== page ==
Abbot Ale – 5% English Ale

13 12 2010

Abbot Ale is Greene King’s flagship beer and is also one of the first real ales that I ever had the pleasure of trying back in the day.

As such it is probably a little surprising that it has taken me quite so long to work my way round to writing a review on this particular beer.

I guess the biggest reason is that of choice; there are so many other beers out there and I am so keen to try them all (ambitious I know!) that if I am out in the pub I will drink pretty much anything before I consider heading for an Abbot, likewise if I am in an off-license there are literally hundreds of bottles that would come home with me first.

First things first let me state that this is a cask pint from the Hamilton Hall at Liverpool Street Station. It is NOT – note the capital letters –  from one of these cans with a widget in. I don’t really like most ales in a can and Abbot is no exception.

When poured properly, not like my first pint that was slopped into the glass whilst the barmaid was chatting to her friend, you should see a clear golden/amber pint with a decent white head of about 2 fingers width which slowly fades away to a thin layer which stays throughout.

You can quite clearly make out the smell of malts, some fruity sweetness and a touch of hops but everything is fairly muted with no one aroma standing out from the crowd.

The first flavour that really hits you is a sweet toasted maltiness but before that can start to seem a bit too much you get the hops kicking in, there are some floral notes and a slight Earthiness – some have even said it seems a bit skunky on occasion. After the hops have started to recede a little you get the bitterness of the beer coming through along with a slight hint of citrus/orange  as well.

The flavours in Abbot ale are all quite crisp, strong and well-defined the only slight issue that I have is that everything is a little bit mish-mash and all over the shop, for example there is a fairly distinct cinder toffee note that you get right towards the end of the beer and because there is nothing around to balance it or cut through it you are left with a slightly burnt after taste. Not unpleasant by any standards but possibly a little disconcerting to some.

I have an old friend who always accuses me of being more complementary of Abbot Ale than I should be as a result of it being one of my first real ales. He might have a point but then again sod him,  there is something to be said for flavours or smells that take us back to a certain time or place and if Abbot Ale does that for me then so be it!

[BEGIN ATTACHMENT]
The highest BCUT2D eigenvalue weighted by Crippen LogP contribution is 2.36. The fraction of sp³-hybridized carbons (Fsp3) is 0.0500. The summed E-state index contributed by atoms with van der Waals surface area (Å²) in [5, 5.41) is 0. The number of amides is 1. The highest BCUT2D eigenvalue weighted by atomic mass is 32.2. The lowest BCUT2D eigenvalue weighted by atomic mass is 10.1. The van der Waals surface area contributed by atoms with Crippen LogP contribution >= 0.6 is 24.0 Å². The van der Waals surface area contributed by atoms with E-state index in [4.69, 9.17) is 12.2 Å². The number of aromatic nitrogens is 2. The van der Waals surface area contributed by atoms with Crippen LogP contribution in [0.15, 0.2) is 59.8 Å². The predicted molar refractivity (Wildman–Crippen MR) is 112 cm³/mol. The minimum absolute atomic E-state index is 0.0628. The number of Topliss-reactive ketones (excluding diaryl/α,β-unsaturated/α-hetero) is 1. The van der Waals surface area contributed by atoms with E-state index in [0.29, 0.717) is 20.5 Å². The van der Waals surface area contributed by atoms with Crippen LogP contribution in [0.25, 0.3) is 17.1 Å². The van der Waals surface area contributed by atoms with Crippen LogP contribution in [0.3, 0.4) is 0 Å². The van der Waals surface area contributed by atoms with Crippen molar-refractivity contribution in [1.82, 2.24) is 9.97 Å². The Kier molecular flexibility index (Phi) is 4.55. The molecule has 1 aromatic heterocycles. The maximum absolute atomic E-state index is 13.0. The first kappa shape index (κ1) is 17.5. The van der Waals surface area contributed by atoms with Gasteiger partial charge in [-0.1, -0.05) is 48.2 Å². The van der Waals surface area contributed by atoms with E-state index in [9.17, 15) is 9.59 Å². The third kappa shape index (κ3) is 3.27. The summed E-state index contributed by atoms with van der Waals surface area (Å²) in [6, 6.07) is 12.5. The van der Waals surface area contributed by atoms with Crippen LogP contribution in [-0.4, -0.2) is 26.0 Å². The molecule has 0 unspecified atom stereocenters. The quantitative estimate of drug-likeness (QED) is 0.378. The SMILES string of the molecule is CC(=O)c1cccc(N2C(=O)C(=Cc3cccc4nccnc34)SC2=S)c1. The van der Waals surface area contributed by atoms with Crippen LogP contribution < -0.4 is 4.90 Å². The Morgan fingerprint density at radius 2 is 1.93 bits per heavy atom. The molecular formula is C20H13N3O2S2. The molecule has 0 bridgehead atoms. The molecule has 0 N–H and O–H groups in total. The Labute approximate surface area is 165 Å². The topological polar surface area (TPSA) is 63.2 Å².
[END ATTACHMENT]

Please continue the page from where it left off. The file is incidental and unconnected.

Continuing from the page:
When all is said and done I still  have my original problem with Abbot; it is a good beer, there is nothing about it that is unpleasant or even less than pleasing but it isn’t a great beer – I wouldn’t ask for a pint to be bought to me on my death-bed.

If you are looking for a good example of an English Ale than Abbot will see you just fine but there are better beers to be had.

4.0/5

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Hamilton Hall – Liverpool Street Station

29 04 2010

Hamilton Hall is part of the J D Wetherspoons chain of pubs located at the Bishopsgate Street entrance to Liverpool Street Station.

Due to it’s location it gets busy and I mean BUSY, obviously there aren’t locals as such (unless you count the tramps) and the clientele tends to be a mixture of train passengers, local workers and away day football fans – a heady mix! The pub is set out over two levels each with a bar and a seating area, the furniture is typical Wetherspoons; cheap dark wooden chairs, tables and stools with the ubiquitous table numbers for food set into them. The decor however is about as far removed from the usual Wetherspoons as you can get; it used to be part of the old Great Eastern Hotel and depending on who you ask was either part of the banqueting hall or ballroom. Regardless of which the it is stunning, there are a lot of original features and gilding throughout and several massive floor to ceiling mirrors that help add to the overall feeling of light and space.